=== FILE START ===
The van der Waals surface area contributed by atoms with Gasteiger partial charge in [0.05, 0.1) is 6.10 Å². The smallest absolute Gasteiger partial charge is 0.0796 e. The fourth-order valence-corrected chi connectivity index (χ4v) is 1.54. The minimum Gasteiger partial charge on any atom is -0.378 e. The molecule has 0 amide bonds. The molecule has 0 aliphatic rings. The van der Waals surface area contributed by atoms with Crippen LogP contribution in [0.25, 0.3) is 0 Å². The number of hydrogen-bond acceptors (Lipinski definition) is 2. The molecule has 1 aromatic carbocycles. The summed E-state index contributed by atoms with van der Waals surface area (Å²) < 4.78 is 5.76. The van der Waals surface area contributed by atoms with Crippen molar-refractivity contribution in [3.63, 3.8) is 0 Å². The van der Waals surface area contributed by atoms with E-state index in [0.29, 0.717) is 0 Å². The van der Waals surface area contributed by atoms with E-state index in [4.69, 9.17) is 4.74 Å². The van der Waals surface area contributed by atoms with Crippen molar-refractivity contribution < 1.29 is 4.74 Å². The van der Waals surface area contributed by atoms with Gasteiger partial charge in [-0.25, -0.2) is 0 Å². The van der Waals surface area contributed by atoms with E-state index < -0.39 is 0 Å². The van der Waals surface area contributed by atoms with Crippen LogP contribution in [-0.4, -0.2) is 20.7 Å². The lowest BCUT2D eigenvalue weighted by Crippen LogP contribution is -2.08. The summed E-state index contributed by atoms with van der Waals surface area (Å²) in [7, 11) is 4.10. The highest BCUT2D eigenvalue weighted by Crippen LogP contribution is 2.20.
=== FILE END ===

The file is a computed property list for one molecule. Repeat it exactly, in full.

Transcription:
The van der Waals surface area contributed by atoms with Gasteiger partial charge in [0.05, 0.1) is 6.10 Å². The smallest absolute Gasteiger partial charge is 0.0796 e. The fourth-order valence-corrected chi connectivity index (χ4v) is 1.54. The minimum Gasteiger partial charge on any atom is -0.378 e. The molecule has 0 amide bonds. The molecule has 0 aliphatic rings. The van der Waals surface area contributed by atoms with Crippen LogP contribution in [0.25, 0.3) is 0 Å². The number of hydrogen-bond acceptors (Lipinski definition) is 2. The molecule has 1 aromatic carbocycles. The summed E-state index contributed by atoms with van der Waals surface area (Å²) < 4.78 is 5.76. The van der Waals surface area contributed by atoms with Crippen molar-refractivity contribution in [3.63, 3.8) is 0 Å². The van der Waals surface area contributed by atoms with E-state index in [0.29, 0.717) is 0 Å². The van der Waals surface area contributed by atoms with E-state index in [4.69, 9.17) is 4.74 Å². The van der Waals surface area contributed by atoms with Crippen molar-refractivity contribution < 1.29 is 4.74 Å². The van der Waals surface area contributed by atoms with Gasteiger partial charge in [-0.25, -0.2) is 0 Å². The van der Waals surface area contributed by atoms with E-state index < -0.39 is 0 Å². The van der Waals surface area contributed by atoms with Crippen LogP contribution in [-0.4, -0.2) is 20.7 Å². The lowest BCUT2D eigenvalue weighted by Crippen LogP contribution is -2.08. The summed E-state index contributed by atoms with van der Waals surface area (Å²) in [7, 11) is 4.10. The highest BCUT2D eigenvalue weighted by Crippen LogP contribution is 2.20.